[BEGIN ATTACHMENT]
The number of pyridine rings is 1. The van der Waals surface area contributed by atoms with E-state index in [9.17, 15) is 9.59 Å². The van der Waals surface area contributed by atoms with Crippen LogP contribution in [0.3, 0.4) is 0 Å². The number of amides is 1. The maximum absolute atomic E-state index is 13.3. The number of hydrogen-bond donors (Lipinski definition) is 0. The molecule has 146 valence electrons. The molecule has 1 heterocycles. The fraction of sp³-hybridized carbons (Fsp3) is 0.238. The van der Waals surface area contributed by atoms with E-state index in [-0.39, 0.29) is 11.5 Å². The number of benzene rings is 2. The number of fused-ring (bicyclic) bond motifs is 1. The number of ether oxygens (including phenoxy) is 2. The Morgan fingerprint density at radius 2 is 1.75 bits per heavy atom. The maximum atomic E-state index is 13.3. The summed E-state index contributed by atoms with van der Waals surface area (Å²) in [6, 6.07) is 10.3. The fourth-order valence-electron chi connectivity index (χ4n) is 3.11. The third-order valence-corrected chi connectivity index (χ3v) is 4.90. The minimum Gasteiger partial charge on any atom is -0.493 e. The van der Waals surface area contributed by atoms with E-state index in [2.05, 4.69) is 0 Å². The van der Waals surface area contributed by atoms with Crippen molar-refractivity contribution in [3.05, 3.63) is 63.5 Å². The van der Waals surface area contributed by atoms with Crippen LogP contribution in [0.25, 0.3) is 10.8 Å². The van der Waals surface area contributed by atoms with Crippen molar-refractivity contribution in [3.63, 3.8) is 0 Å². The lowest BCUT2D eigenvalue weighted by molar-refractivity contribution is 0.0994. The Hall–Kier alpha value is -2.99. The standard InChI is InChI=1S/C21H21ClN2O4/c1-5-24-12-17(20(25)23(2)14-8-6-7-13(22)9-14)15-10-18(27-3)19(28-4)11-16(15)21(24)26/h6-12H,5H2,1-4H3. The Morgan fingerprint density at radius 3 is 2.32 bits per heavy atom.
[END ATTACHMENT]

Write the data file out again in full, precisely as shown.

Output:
The number of pyridine rings is 1. The van der Waals surface area contributed by atoms with E-state index in [9.17, 15) is 9.59 Å². The van der Waals surface area contributed by atoms with Crippen LogP contribution in [0.3, 0.4) is 0 Å². The number of amides is 1. The maximum absolute atomic E-state index is 13.3. The number of hydrogen-bond donors (Lipinski definition) is 0. The molecule has 146 valence electrons. The molecule has 1 heterocycles. The fraction of sp³-hybridized carbons (Fsp3) is 0.238. The van der Waals surface area contributed by atoms with E-state index in [-0.39, 0.29) is 11.5 Å². The number of benzene rings is 2. The number of fused-ring (bicyclic) bond motifs is 1. The number of ether oxygens (including phenoxy) is 2. The Morgan fingerprint density at radius 2 is 1.75 bits per heavy atom. The maximum atomic E-state index is 13.3. The summed E-state index contributed by atoms with van der Waals surface area (Å²) in [6, 6.07) is 10.3. The fourth-order valence-electron chi connectivity index (χ4n) is 3.11. The third-order valence-corrected chi connectivity index (χ3v) is 4.90. The minimum Gasteiger partial charge on any atom is -0.493 e. The van der Waals surface area contributed by atoms with E-state index in [2.05, 4.69) is 0 Å². The van der Waals surface area contributed by atoms with Crippen molar-refractivity contribution in [3.05, 3.63) is 63.5 Å². The van der Waals surface area contributed by atoms with Crippen LogP contribution in [0.25, 0.3) is 10.8 Å². The van der Waals surface area contributed by atoms with Crippen molar-refractivity contribution in [3.63, 3.8) is 0 Å². The lowest BCUT2D eigenvalue weighted by molar-refractivity contribution is 0.0994. The Hall–Kier alpha value is -2.99. The standard InChI is InChI=1S/C21H21ClN2O4/c1-5-24-12-17(20(25)23(2)14-8-6-7-13(22)9-14)15-10-18(27-3)19(28-4)11-16(15)21(24)26/h6-12H,5H2,1-4H3. The Morgan fingerprint density at radius 3 is 2.32 bits per heavy atom.